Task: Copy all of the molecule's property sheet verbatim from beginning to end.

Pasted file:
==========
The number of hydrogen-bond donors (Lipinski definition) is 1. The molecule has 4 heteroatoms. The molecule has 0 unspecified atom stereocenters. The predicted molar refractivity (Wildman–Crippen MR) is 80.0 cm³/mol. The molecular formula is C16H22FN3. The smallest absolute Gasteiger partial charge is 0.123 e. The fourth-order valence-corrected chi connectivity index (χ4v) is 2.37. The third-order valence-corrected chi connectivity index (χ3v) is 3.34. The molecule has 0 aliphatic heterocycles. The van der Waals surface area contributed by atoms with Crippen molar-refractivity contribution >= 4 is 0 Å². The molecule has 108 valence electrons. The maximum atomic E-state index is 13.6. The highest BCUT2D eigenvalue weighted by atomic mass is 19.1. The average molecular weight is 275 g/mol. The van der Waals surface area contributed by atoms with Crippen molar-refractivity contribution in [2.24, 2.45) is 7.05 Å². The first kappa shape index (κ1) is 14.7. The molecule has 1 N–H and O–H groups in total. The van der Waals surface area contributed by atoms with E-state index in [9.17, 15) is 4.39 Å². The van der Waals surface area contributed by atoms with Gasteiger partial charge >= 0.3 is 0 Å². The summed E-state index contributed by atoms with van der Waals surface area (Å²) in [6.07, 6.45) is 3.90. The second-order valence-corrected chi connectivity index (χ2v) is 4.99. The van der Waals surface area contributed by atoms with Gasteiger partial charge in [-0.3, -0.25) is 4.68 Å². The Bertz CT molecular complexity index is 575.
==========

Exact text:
The number of hydrogen-bond donors (Lipinski definition) is 1. The molecule has 4 heteroatoms. The molecule has 0 unspecified atom stereocenters. The predicted molar refractivity (Wildman–Crippen MR) is 80.0 cm³/mol. The molecular formula is C16H22FN3. The smallest absolute Gasteiger partial charge is 0.123 e. The fourth-order valence-corrected chi connectivity index (χ4v) is 2.37. The third-order valence-corrected chi connectivity index (χ3v) is 3.34. The molecule has 0 aliphatic heterocycles. The van der Waals surface area contributed by atoms with Crippen molar-refractivity contribution >= 4 is 0 Å². The molecule has 108 valence electrons. The maximum atomic E-state index is 13.6. The highest BCUT2D eigenvalue weighted by atomic mass is 19.1. The average molecular weight is 275 g/mol. The van der Waals surface area contributed by atoms with Crippen molar-refractivity contribution in [2.24, 2.45) is 7.05 Å². The first kappa shape index (κ1) is 14.7. The molecule has 1 N–H and O–H groups in total. The van der Waals surface area contributed by atoms with E-state index in [9.17, 15) is 4.39 Å². The van der Waals surface area contributed by atoms with Gasteiger partial charge >= 0.3 is 0 Å². The summed E-state index contributed by atoms with van der Waals surface area (Å²) in [6.07, 6.45) is 3.90. The second-order valence-corrected chi connectivity index (χ2v) is 4.99. The van der Waals surface area contributed by atoms with Gasteiger partial charge in [-0.3, -0.25) is 4.68 Å². The Bertz CT molecular complexity index is 575.